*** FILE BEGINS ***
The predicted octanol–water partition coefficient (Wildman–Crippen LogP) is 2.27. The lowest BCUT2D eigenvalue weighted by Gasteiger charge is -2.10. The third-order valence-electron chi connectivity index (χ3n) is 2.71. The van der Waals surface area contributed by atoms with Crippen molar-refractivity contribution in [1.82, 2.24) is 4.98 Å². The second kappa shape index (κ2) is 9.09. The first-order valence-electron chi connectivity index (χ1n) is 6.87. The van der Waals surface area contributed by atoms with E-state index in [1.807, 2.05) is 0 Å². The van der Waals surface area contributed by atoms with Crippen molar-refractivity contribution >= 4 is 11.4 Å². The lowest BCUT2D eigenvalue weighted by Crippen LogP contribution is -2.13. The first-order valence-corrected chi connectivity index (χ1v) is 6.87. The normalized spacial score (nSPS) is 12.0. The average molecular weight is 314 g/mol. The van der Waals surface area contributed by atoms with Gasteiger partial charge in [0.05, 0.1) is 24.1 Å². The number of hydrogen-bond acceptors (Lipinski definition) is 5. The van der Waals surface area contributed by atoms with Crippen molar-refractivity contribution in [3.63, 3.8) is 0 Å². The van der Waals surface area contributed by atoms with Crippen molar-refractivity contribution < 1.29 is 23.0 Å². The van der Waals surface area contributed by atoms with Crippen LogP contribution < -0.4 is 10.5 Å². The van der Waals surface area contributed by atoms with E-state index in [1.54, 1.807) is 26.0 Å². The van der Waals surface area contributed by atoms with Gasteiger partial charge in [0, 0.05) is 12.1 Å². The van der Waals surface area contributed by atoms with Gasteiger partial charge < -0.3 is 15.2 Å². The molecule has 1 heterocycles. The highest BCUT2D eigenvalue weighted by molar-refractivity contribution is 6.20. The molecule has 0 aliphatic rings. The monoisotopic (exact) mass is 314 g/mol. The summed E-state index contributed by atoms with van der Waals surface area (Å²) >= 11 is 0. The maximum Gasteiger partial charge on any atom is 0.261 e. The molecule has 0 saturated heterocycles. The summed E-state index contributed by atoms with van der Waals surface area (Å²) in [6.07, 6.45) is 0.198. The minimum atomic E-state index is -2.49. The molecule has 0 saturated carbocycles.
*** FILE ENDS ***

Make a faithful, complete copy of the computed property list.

The predicted octanol–water partition coefficient (Wildman–Crippen LogP) is 2.27. The lowest BCUT2D eigenvalue weighted by Gasteiger charge is -2.10. The third-order valence-electron chi connectivity index (χ3n) is 2.71. The van der Waals surface area contributed by atoms with Crippen molar-refractivity contribution in [1.82, 2.24) is 4.98 Å². The second kappa shape index (κ2) is 9.09. The first-order valence-electron chi connectivity index (χ1n) is 6.87. The van der Waals surface area contributed by atoms with E-state index in [1.807, 2.05) is 0 Å². The van der Waals surface area contributed by atoms with Crippen molar-refractivity contribution >= 4 is 11.4 Å². The lowest BCUT2D eigenvalue weighted by Crippen LogP contribution is -2.13. The first-order valence-corrected chi connectivity index (χ1v) is 6.87. The normalized spacial score (nSPS) is 12.0. The average molecular weight is 314 g/mol. The van der Waals surface area contributed by atoms with Gasteiger partial charge in [0.05, 0.1) is 24.1 Å². The number of hydrogen-bond acceptors (Lipinski definition) is 5. The van der Waals surface area contributed by atoms with Crippen molar-refractivity contribution in [3.63, 3.8) is 0 Å². The van der Waals surface area contributed by atoms with Crippen molar-refractivity contribution < 1.29 is 23.0 Å². The van der Waals surface area contributed by atoms with Crippen LogP contribution < -0.4 is 10.5 Å². The van der Waals surface area contributed by atoms with E-state index in [1.54, 1.807) is 26.0 Å². The van der Waals surface area contributed by atoms with Gasteiger partial charge in [0, 0.05) is 12.1 Å². The van der Waals surface area contributed by atoms with Gasteiger partial charge < -0.3 is 15.2 Å². The molecule has 1 heterocycles. The highest BCUT2D eigenvalue weighted by molar-refractivity contribution is 6.20. The molecule has 0 aliphatic rings. The monoisotopic (exact) mass is 314 g/mol. The summed E-state index contributed by atoms with van der Waals surface area (Å²) >= 11 is 0. The maximum Gasteiger partial charge on any atom is 0.261 e. The molecule has 0 saturated heterocycles. The summed E-state index contributed by atoms with van der Waals surface area (Å²) in [6.07, 6.45) is 0.198. The minimum atomic E-state index is -2.49. The molecule has 0 saturated carbocycles.